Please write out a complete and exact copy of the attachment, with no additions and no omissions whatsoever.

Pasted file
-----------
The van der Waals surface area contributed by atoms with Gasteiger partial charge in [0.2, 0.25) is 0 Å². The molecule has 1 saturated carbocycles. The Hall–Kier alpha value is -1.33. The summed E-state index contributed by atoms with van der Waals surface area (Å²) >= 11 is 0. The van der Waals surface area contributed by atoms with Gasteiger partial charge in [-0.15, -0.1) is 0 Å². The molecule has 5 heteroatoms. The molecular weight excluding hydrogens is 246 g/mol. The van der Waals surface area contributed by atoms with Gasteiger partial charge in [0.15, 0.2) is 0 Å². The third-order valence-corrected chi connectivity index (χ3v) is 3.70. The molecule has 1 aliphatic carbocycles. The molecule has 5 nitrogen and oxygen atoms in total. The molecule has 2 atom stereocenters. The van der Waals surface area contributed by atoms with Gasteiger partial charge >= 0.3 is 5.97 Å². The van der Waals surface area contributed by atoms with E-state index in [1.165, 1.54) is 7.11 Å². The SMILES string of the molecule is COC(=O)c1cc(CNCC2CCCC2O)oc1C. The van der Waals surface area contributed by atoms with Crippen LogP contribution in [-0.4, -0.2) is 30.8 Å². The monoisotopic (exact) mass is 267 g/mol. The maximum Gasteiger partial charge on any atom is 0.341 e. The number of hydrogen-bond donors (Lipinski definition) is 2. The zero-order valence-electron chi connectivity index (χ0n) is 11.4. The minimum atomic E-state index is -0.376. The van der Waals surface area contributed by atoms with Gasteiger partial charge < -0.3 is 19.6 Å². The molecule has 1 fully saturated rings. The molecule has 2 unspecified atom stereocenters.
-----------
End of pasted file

The van der Waals surface area contributed by atoms with Gasteiger partial charge in [0.2, 0.25) is 0 Å². The molecule has 1 saturated carbocycles. The Hall–Kier alpha value is -1.33. The summed E-state index contributed by atoms with van der Waals surface area (Å²) >= 11 is 0. The van der Waals surface area contributed by atoms with Gasteiger partial charge in [-0.15, -0.1) is 0 Å². The molecule has 5 heteroatoms. The molecular weight excluding hydrogens is 246 g/mol. The van der Waals surface area contributed by atoms with Gasteiger partial charge in [0.15, 0.2) is 0 Å². The third-order valence-corrected chi connectivity index (χ3v) is 3.70. The molecule has 1 aliphatic carbocycles. The molecule has 5 nitrogen and oxygen atoms in total. The molecule has 2 atom stereocenters. The van der Waals surface area contributed by atoms with Gasteiger partial charge >= 0.3 is 5.97 Å². The van der Waals surface area contributed by atoms with E-state index in [1.165, 1.54) is 7.11 Å². The SMILES string of the molecule is COC(=O)c1cc(CNCC2CCCC2O)oc1C. The van der Waals surface area contributed by atoms with Crippen LogP contribution in [-0.4, -0.2) is 30.8 Å². The monoisotopic (exact) mass is 267 g/mol. The maximum Gasteiger partial charge on any atom is 0.341 e. The number of hydrogen-bond donors (Lipinski definition) is 2. The zero-order valence-electron chi connectivity index (χ0n) is 11.4. The minimum atomic E-state index is -0.376. The van der Waals surface area contributed by atoms with Gasteiger partial charge < -0.3 is 19.6 Å². The molecule has 1 fully saturated rings. The molecule has 2 unspecified atom stereocenters.